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Water detection device (Patent) | SciTech Connect

Honeywell RWD41 Water Defense Water Sensing Alarm

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  • The present invention relates to a water detection and alert system for detecting the presence of water and leaks from appliances in homes or apartments by employing an extended sensing device that may be conveniently disposed in the form of strips in areas of a home or apartment where water would be expected to accumulate in the event of a leak from an appliance or from cracks or faults in walls which could be expected to seep water. More particularly, the invention pertains to a water detection device employing a resistive sensing system for detecting water in low, shallow pools which as a result of the slowness of the water leak in conjunction to the absorbency of the substrate has the potential of creating serious property damage. The invention employs a sensor system capable of customized disposition and electronic detection and alarm circuit that is compatible with existing fire alarm circuits and a cabinet housing which is mountable at a source removed from the extended sensor.

    The prior art includes a variety of patents pertaining to water leak detection devices which are designed to detect water and automatically shut-off an appliance or provide an alarm in the event water is detected in the vicinity of a water using appliance. A significant amount of this prior art utilizes sensing devices of various types and configurations which are not extended or in other words, are confined to a particular area or locality where water will be assumed to collect in the event of a leak. Representative of this prior art are patents such as Hatfield, U.S. Pat. No. 4,020,478, Jui-Cheng Hsu, U.S. Pat. No. 3,562,731, Uhlig, U.S. Pat. No. 3,200,388, and Brown, U.S. Pat. No. 3,770,002.

  • Referring now to FIGS. 3, 4 and 5, the extended sensor and various modes for the installation and the utilization of the sensing system is illustrated. The extended sensor which consists of a thin strip of flexible mylar 30 preferably having an adhesive backing and preferably two silver ink strips 32 and 34 which are utilized to detect water by monitoring the resistance of the extended sensor. The extended sensor as illustrated in FIG. 4 could be manufactured and purchased from a manufacturer such as Chromerics Inc. by their construction of an extended sensor by the fabrication of mylar and silver ink elements as is similarly used in their micro motion keyboards. Such strips have heretofore been used for keyboards in computer systems but have been found to operate as superior water detection sensing devices when combined with the resistive circuitry. Alternatively, the extended circuitry may be constructed utilizing thin film mylar which then may be coated with silver ink available from such manufacturers as E. I. Dupont, Denemours & Company and other ink supply companies.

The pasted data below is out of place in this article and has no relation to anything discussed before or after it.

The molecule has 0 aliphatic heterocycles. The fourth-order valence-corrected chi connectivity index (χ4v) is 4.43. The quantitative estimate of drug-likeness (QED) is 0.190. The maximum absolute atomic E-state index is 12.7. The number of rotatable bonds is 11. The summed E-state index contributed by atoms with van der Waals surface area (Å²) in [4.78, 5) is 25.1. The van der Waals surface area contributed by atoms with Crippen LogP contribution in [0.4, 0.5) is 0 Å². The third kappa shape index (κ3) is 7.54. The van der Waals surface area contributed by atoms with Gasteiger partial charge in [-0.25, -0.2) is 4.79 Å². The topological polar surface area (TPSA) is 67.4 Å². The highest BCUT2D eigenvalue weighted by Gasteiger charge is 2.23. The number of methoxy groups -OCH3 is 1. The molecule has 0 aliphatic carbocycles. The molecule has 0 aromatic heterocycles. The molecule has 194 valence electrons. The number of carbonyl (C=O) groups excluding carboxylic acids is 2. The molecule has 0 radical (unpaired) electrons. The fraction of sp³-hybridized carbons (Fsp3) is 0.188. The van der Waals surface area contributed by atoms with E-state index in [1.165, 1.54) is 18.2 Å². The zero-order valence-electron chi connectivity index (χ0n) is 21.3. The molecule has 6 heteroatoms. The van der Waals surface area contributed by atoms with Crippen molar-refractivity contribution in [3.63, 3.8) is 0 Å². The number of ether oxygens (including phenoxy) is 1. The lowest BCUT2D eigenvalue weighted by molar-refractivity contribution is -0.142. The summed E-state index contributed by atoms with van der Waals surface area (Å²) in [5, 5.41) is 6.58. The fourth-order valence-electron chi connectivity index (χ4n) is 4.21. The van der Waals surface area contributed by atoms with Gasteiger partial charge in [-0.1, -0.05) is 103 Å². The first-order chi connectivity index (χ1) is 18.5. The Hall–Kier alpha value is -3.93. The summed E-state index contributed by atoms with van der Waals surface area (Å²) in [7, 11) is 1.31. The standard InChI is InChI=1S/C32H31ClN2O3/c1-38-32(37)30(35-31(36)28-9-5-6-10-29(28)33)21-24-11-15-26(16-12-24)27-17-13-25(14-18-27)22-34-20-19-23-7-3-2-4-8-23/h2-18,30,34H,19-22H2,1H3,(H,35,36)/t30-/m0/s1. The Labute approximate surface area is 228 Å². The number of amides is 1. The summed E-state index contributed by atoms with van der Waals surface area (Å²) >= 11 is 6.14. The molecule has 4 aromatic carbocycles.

In such prior art water detection devices, the efficiency of the detection device is severly limited by the fact that if the water does not reach the water sensor, the alarm will not be sounded even though a slow leak may cause substantial damage since the rate at which the water enters a room may be compensated by the absorption of the water into rugs, cracks between the boards in the wooded floor, and as a result, cause substantial damage to the foundation of a house or to the ceiling and floors below in the case of an apartment.

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  • FIG. 1 is a perspective view partly in section of the water alert housing illustrating a portion of the circuit board and electronic circuitry of the water detection device;

Water Detection Gadgets and Devices | Safeco Insurance

The prior art includes a variety of patents pertaining to water leak detection devices which are designed to detect water and automatically shut-off an appliance or provide an alarm in the event water is detected in the vicinity of a water using appliance. A significant amount of this prior art utilizes sensing devices of various types and configurations which are not extended or in other words, are confined to a particular area or locality where water will be assumed to collect in the event of a leak. Representative of this prior art are patents such as Hatfield, U.S. Pat. No. 4,020,478, Jui-Cheng Hsu, U.S. Pat. No. 3,562,731, Uhlig, U.S. Pat. No. 3,200,388, and Brown, U.S. Pat. No. 3,770,002.